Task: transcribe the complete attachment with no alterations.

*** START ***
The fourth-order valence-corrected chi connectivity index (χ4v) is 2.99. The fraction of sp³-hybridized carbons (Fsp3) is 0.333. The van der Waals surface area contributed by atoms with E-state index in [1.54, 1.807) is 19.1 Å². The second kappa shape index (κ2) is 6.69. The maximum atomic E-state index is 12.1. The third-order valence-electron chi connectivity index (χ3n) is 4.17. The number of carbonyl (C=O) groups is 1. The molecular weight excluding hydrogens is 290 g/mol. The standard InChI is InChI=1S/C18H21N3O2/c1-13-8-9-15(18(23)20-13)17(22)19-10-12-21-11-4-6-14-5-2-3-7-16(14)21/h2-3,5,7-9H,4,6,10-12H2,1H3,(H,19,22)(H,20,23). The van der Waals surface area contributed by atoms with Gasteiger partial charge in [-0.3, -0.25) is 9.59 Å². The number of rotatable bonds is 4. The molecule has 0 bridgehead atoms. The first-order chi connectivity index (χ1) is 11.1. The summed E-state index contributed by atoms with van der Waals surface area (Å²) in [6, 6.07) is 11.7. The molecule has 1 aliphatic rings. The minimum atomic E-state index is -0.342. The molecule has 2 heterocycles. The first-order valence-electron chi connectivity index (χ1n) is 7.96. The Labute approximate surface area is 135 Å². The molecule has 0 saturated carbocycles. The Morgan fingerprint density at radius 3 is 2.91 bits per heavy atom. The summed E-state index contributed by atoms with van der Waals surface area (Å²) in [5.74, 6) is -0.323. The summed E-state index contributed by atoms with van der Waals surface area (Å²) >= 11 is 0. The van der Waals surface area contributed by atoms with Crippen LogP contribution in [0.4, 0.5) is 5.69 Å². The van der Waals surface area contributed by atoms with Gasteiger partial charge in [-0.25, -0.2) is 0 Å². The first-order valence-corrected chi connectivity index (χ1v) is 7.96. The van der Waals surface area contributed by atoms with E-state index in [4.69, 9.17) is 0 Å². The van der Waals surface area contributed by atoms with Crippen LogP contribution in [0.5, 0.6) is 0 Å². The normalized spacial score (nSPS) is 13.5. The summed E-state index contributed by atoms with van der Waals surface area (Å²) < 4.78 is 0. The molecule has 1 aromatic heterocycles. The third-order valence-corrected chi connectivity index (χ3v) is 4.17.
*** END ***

The fourth-order valence-corrected chi connectivity index (χ4v) is 2.99. The fraction of sp³-hybridized carbons (Fsp3) is 0.333. The van der Waals surface area contributed by atoms with E-state index in [1.54, 1.807) is 19.1 Å². The second kappa shape index (κ2) is 6.69. The maximum atomic E-state index is 12.1. The third-order valence-electron chi connectivity index (χ3n) is 4.17. The number of carbonyl (C=O) groups is 1. The molecular weight excluding hydrogens is 290 g/mol. The standard InChI is InChI=1S/C18H21N3O2/c1-13-8-9-15(18(23)20-13)17(22)19-10-12-21-11-4-6-14-5-2-3-7-16(14)21/h2-3,5,7-9H,4,6,10-12H2,1H3,(H,19,22)(H,20,23). The van der Waals surface area contributed by atoms with Gasteiger partial charge in [-0.3, -0.25) is 9.59 Å². The number of rotatable bonds is 4. The molecule has 0 bridgehead atoms. The first-order chi connectivity index (χ1) is 11.1. The summed E-state index contributed by atoms with van der Waals surface area (Å²) in [6, 6.07) is 11.7. The molecule has 1 aliphatic rings. The minimum atomic E-state index is -0.342. The molecule has 2 heterocycles. The first-order valence-electron chi connectivity index (χ1n) is 7.96. The Labute approximate surface area is 135 Å². The molecule has 0 saturated carbocycles. The Morgan fingerprint density at radius 3 is 2.91 bits per heavy atom. The summed E-state index contributed by atoms with van der Waals surface area (Å²) in [5.74, 6) is -0.323. The summed E-state index contributed by atoms with van der Waals surface area (Å²) >= 11 is 0. The van der Waals surface area contributed by atoms with Crippen LogP contribution in [0.4, 0.5) is 5.69 Å². The van der Waals surface area contributed by atoms with Gasteiger partial charge in [-0.25, -0.2) is 0 Å². The first-order valence-corrected chi connectivity index (χ1v) is 7.96. The van der Waals surface area contributed by atoms with E-state index in [4.69, 9.17) is 0 Å². The van der Waals surface area contributed by atoms with Crippen LogP contribution in [0.5, 0.6) is 0 Å². The normalized spacial score (nSPS) is 13.5. The summed E-state index contributed by atoms with van der Waals surface area (Å²) < 4.78 is 0. The molecule has 1 aromatic heterocycles. The third-order valence-corrected chi connectivity index (χ3v) is 4.17.